Readers will remember this column from March, which discussed the value associated with a brand and the branding process. Once companies understand that branding is a necessary (and profitable) part of doing business, the next logical question is — how do you brand?
Tactically speaking, there are numerous ways to go about branding. The look and feel of the communications, the balance of advertising versus public relations versus grassroots, the media used, etc., all reflect tactical aspects of the branding process. However, these are only vehicles used to brand, and do not inherently lend themselves to developing a brand, per se. To ensure a good, successful brand is the methodology used to develop and/or refine the brand in the first place. In other words, just like a building, a good brand starts with a strong foundation.
Every ad agency worth its salt has a “proprietary process” used for brand development. These processes are often called by various names — Brandwheel, 360 Branding and the like. Each agency brings a unique prospective to the brand process, adding valuable insight, such as informed objectivity, expertise and consumer behavior knowledge. However, regardless of the process used, sound branding practice begins with addressing five key attributes present in any effective brand: uniqueness, relevance, credibility, sustainability, and practicality.
The average American is exposed to approximately 3,000 advertising messages per day. That means everything from the logo on your watch, to product placement in television and movies, down to traditional commercials and print ads. And all this static is in addition to children, family, job and various other aspects of everyday life that are constantly vying for attention. To break through all of the clutter, a brand has to stand out, has to be memorable — it has to be unique.
We tell clients that people remember two types of advertising — the really good and the really bad. The rest are lost amidst the thousands of other mediocre ads out there. Obviously, you want to be remembered for the really good advertising. The same is true for the bigger picture of branding. Folks remember really bad brands, and the really good ones. The rest tend to be also-rans.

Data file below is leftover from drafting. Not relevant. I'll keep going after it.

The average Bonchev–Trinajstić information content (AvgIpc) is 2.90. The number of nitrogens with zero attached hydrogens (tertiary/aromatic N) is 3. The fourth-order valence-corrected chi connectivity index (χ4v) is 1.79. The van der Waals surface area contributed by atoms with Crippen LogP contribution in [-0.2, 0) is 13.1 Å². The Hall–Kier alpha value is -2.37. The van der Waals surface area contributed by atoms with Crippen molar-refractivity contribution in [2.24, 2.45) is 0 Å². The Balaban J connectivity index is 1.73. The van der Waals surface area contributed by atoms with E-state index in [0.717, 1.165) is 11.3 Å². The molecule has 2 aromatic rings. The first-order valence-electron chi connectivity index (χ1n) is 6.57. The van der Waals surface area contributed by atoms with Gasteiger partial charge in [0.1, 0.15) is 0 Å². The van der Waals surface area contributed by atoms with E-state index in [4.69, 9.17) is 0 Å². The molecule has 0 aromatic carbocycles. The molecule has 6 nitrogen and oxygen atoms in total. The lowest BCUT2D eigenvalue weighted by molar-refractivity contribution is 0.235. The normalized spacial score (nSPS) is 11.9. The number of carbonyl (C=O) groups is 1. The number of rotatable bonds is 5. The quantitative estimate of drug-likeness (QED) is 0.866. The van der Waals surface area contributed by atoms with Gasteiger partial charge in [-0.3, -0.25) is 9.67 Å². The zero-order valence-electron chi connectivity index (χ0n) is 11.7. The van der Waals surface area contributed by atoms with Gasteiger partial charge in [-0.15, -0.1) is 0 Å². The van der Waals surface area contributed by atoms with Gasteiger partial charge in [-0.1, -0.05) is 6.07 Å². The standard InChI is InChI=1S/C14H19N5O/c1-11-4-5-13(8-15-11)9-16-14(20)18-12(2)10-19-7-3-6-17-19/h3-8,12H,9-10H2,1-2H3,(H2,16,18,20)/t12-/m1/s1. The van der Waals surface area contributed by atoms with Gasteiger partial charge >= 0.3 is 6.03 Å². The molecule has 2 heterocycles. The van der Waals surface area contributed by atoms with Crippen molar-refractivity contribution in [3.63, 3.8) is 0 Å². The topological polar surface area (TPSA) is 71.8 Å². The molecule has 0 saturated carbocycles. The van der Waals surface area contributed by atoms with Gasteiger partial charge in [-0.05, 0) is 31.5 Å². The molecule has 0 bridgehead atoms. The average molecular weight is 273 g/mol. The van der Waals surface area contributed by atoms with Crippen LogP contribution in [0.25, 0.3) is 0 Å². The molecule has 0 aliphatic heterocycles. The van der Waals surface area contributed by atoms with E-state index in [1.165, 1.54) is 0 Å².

This attribute seems like a no-brainer, but it is an important check-off. If a brand is positioned in a way that has no bearing in the life of the audience, then how can the audience be expected to develop an affinity for the brand? A favorite hyperbole of mine that illustrates this is the “Quiet Beer.”
Let’s say a company develops a beer that pours more quietly than any other beer on the market. It may be true, but why do I care?
In this industry, we often talk about “hot button issues.” This simply means we have to ask the question — what is important to the audience that can be reflected in the brand.
If a brand addresses “hot button issues,” then it will be relevant.
Things can be true, but not necessarily believable. For instance, Kia brand automobiles could spend hundreds of millions of dollars on the development of a luxury car that rivals BMW in every aspect. However, it is a good bet that such an endeavor would fail. At the very least, Kia could only command a fraction of the retail price of BMWs. The Kia brand has successfully positioned itself as a low-cost automobile maker. People would simply not believe the company had produced a car that was on par with BMW.
The lesson here — don’t let your business stray from your brand. Once credibility in your brand is lost, it is near impossible to regain it. Just ask Arthur Andersen, WorldCom or Enron.
This factor represents the most significant difference between advertising and pure branding. An advertising campaign is finite, while a brand should theoretically be credible and relevant forever. The core values inherent in a brand should reflect core human values.
For example, Nike’s core value is achievement. McDonald’s core value is convenience. CitiBank’s core value is financial security. These values will be as relevant in 2055 as they are in 2005, which gives the brand consistency, staying power, and the ability to build consumer loyalty.
This area is probably where most ad agencies have been the least diligent, and the best ad agencies excel. A dynamite branding/marketing program can be developed, but if the program cannot be executed within budget, or does not match corporate culture, it is not practical and will not succeed.
In these situations, the results are under-funded campaigns, and/or campaigns which have no internal buy-in. Either one equals a death knell for a branding effort.
Working your way up
So there you have it, how to build the foundation for an effective brand. These five attributes represent only part of a successful branding effort, but it is a very important part.
As any builder will say, a fine house will never stand on a shoddy foundation. The same is true with a brand. Just like building a home, start with a good foundation, and work your way up from there.
Tim Mask is vice president of brand planning and development at Maris, West & Baker advertising in Jackson. He can be reached at email@example.com.
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